Joanna Quinn – Oscar nominated Animator

Tuesday morning 10:30am, much earlier than I usually manage to arrive at uni, I started my day by attending the ‘Animated Conversation with Joanna Quinn’; which was well worth the ‘early start’.
Joanna Quinn, who’s work has largely featured heavy political themes and often carries very important anti-establishment, is an old school traditional animator; her work is all done in a very classic drawn style using traditional drawn animation. This approch to animation is something that I really love and admire, it’s not easy and defiantly a very time consuming method of animating, but the results are so full of character and a rich quality of fluid movement that I love. Unfortunately the time aspect of this approach to animation has always held me back from doing it, turning out a piece of animation in the short amounts of time that we are often given in which to respond to our briefs, is a very big ask. Joanna said herself, that when a friend considered joining her on her animation course, she very quickly changed her mind when told that she’d need to keep up with a 12 frame minimum per second of animation. Confirming, at least to me, that animation is truly a labor of love; as well as time.
Listening to the way that Quinn spoke about her work and the passion that is so clearly shown in the finished animations, was truly inspiring. After her initial introduction to both herself and her portfolio, she dived straight into talking about her work and her approach to animation.
The first animation that she spoke about was her Oscar winning film, Britannia; a very political and anti-colonialism animation about the ‘great’ British Empire. The animation featured a bull dog in representation of the empire, the greedy dog goes through a couple of transformation throughout the film; the funniest being that of their transformation into Queen Victoria. I loved the pace and the fluidity of the animation, it flows so well from scene to scene with fantastically animated transitions and transformations; the ‘bull dog Briton’ is so full of character and so funny to watch throughout. I can see exactly why this was such a successful piece of animation, and the amount of care that went into creating it is so awesomely obvious.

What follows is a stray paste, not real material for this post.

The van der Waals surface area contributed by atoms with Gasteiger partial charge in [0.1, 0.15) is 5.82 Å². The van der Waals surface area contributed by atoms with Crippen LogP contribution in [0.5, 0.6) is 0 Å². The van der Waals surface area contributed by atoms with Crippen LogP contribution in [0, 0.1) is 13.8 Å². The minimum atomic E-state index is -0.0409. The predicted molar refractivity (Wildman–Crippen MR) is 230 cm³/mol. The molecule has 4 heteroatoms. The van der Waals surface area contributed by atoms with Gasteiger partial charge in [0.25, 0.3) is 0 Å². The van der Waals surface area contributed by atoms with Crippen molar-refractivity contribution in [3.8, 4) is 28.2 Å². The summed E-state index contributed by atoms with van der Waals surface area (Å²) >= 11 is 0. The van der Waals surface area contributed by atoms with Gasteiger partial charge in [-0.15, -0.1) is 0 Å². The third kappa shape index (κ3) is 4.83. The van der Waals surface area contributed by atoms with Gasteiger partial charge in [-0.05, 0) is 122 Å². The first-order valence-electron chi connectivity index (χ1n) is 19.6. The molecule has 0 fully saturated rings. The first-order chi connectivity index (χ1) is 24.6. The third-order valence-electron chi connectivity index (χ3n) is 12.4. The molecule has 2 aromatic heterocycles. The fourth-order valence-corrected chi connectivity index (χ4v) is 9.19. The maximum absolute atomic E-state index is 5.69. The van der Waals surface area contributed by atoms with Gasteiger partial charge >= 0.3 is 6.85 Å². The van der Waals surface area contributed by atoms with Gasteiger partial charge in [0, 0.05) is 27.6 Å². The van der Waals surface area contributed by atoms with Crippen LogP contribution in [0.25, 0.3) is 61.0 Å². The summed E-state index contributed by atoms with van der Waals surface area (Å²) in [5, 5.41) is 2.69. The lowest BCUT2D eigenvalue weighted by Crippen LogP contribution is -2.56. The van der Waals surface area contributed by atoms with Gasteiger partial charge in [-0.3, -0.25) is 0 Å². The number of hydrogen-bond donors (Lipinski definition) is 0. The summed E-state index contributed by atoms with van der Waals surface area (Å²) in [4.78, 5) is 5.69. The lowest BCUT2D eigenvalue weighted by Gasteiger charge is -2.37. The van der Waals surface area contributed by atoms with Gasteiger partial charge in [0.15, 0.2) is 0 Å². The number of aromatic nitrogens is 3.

Quinn was not shy about telling us that her initial attempts at this animated project were largely unsuccessful and full of errors; namely that it was far too long and far too full of commentary to work coherently. After showing her original story board of 100 slides to animator Steve Bell, whom she idolised at the time, he took it apart and gave her back only 10. While this hurt and somewhat annoyed Quinn, she came to realise that he was ultimately right, and that the project needed to be taken back and simplified if it was ever going to talk about the conflict and the messages she was trying to adress.
The second animation that she showed to us and talked about was about a character that she’d created to loosely represent herself. Beryl is a middle aged welsh lady, her ‘Welsh-ness’ came about because of how well the voice actor fit the role in this particular animation, who is quite clumsy and disorganised, and who has a tendency to day dream and get lost in her own head. In the Animated short that she showed to us, Beryl, has been asked to film her friends wedding with her brand new camera; the one she’s barely put down since getting. But pretty much everything that can go wrong at the wedding does; Beryl, does not only get horribly drunk (as well as *accidentally* a little high), but she almost single handedly ruins the whole reception. This short has a lot less commentary and no serious political undercurrents, but it has the same quality of movement and witty sense of humor that you see in Britannia.
Unfortunately I couldn’t stick around to listen to the rest of her talk because I had to leave in order to go to a Photoshop workshop in the Mac suite with Matt. Had this workshop not been compulsory and really quite important for my work, I’d of loved to stay longer and listen to the rest of her presentation and to see more of her animation shorts. Instead I’ll just have to look up more of her work online, which I defiantly will do, and possibly look for some work that I can reference in a future project or as part of a brief.
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